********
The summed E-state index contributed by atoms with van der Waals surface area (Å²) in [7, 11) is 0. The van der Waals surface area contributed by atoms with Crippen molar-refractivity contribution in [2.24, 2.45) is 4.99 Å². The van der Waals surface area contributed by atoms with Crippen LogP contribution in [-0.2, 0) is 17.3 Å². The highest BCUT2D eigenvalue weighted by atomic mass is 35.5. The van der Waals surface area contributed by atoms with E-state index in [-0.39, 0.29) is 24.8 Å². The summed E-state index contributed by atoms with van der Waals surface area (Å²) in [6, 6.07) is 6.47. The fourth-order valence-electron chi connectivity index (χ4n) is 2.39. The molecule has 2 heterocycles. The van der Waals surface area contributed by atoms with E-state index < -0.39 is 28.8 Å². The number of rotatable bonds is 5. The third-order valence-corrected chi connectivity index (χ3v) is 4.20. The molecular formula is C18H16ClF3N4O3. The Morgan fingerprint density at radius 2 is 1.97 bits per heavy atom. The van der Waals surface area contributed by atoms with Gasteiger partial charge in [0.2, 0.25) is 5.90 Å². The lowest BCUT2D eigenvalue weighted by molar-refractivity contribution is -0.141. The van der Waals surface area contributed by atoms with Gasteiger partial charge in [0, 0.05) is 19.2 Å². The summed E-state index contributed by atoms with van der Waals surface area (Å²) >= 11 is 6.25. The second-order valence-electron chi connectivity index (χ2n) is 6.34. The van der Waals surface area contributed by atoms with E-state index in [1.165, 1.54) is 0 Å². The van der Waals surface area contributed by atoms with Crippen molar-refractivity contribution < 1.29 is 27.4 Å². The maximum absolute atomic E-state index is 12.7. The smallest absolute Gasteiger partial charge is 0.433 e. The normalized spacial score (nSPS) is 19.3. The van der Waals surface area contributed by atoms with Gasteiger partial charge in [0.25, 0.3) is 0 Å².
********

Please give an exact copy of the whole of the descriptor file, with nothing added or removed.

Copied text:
The summed E-state index contributed by atoms with van der Waals surface area (Å²) in [7, 11) is 0. The van der Waals surface area contributed by atoms with Crippen molar-refractivity contribution in [2.24, 2.45) is 4.99 Å². The van der Waals surface area contributed by atoms with Crippen LogP contribution in [-0.2, 0) is 17.3 Å². The highest BCUT2D eigenvalue weighted by atomic mass is 35.5. The van der Waals surface area contributed by atoms with E-state index in [-0.39, 0.29) is 24.8 Å². The summed E-state index contributed by atoms with van der Waals surface area (Å²) in [6, 6.07) is 6.47. The fourth-order valence-electron chi connectivity index (χ4n) is 2.39. The molecule has 2 heterocycles. The van der Waals surface area contributed by atoms with E-state index < -0.39 is 28.8 Å². The number of rotatable bonds is 5. The third-order valence-corrected chi connectivity index (χ3v) is 4.20. The molecular formula is C18H16ClF3N4O3. The Morgan fingerprint density at radius 2 is 1.97 bits per heavy atom. The van der Waals surface area contributed by atoms with Gasteiger partial charge in [0.2, 0.25) is 5.90 Å². The lowest BCUT2D eigenvalue weighted by molar-refractivity contribution is -0.141. The van der Waals surface area contributed by atoms with Gasteiger partial charge in [0, 0.05) is 19.2 Å². The summed E-state index contributed by atoms with van der Waals surface area (Å²) >= 11 is 6.25. The second-order valence-electron chi connectivity index (χ2n) is 6.34. The van der Waals surface area contributed by atoms with E-state index in [1.165, 1.54) is 0 Å². The van der Waals surface area contributed by atoms with Crippen molar-refractivity contribution < 1.29 is 27.4 Å². The maximum absolute atomic E-state index is 12.7. The smallest absolute Gasteiger partial charge is 0.433 e. The normalized spacial score (nSPS) is 19.3. The van der Waals surface area contributed by atoms with Gasteiger partial charge in [0.25, 0.3) is 0 Å².